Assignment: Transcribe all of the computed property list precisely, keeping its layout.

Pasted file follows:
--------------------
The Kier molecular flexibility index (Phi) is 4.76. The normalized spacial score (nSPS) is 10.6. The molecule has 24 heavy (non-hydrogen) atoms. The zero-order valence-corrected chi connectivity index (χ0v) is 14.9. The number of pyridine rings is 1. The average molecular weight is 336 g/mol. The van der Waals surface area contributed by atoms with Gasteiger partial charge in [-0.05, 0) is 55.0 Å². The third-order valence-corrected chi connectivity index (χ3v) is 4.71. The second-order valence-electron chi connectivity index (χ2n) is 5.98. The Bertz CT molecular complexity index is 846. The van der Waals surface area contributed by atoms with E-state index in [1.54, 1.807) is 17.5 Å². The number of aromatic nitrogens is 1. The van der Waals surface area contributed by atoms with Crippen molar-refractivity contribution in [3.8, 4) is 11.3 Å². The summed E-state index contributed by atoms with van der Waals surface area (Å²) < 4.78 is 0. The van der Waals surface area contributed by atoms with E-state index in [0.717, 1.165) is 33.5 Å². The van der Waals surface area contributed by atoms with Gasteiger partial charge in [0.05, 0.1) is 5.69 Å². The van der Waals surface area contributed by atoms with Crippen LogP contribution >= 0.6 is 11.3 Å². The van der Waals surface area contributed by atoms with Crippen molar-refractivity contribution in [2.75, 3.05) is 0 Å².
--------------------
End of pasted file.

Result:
The Kier molecular flexibility index (Phi) is 4.76. The normalized spacial score (nSPS) is 10.6. The molecule has 24 heavy (non-hydrogen) atoms. The zero-order valence-corrected chi connectivity index (χ0v) is 14.9. The number of pyridine rings is 1. The average molecular weight is 336 g/mol. The van der Waals surface area contributed by atoms with Gasteiger partial charge in [-0.05, 0) is 55.0 Å². The third-order valence-corrected chi connectivity index (χ3v) is 4.71. The second-order valence-electron chi connectivity index (χ2n) is 5.98. The Bertz CT molecular complexity index is 846. The van der Waals surface area contributed by atoms with E-state index in [1.54, 1.807) is 17.5 Å². The number of aromatic nitrogens is 1. The van der Waals surface area contributed by atoms with Crippen molar-refractivity contribution in [3.8, 4) is 11.3 Å². The summed E-state index contributed by atoms with van der Waals surface area (Å²) < 4.78 is 0. The van der Waals surface area contributed by atoms with E-state index in [0.717, 1.165) is 33.5 Å². The van der Waals surface area contributed by atoms with Gasteiger partial charge in [0.05, 0.1) is 5.69 Å². The van der Waals surface area contributed by atoms with Crippen LogP contribution >= 0.6 is 11.3 Å². The van der Waals surface area contributed by atoms with Crippen molar-refractivity contribution in [2.75, 3.05) is 0 Å².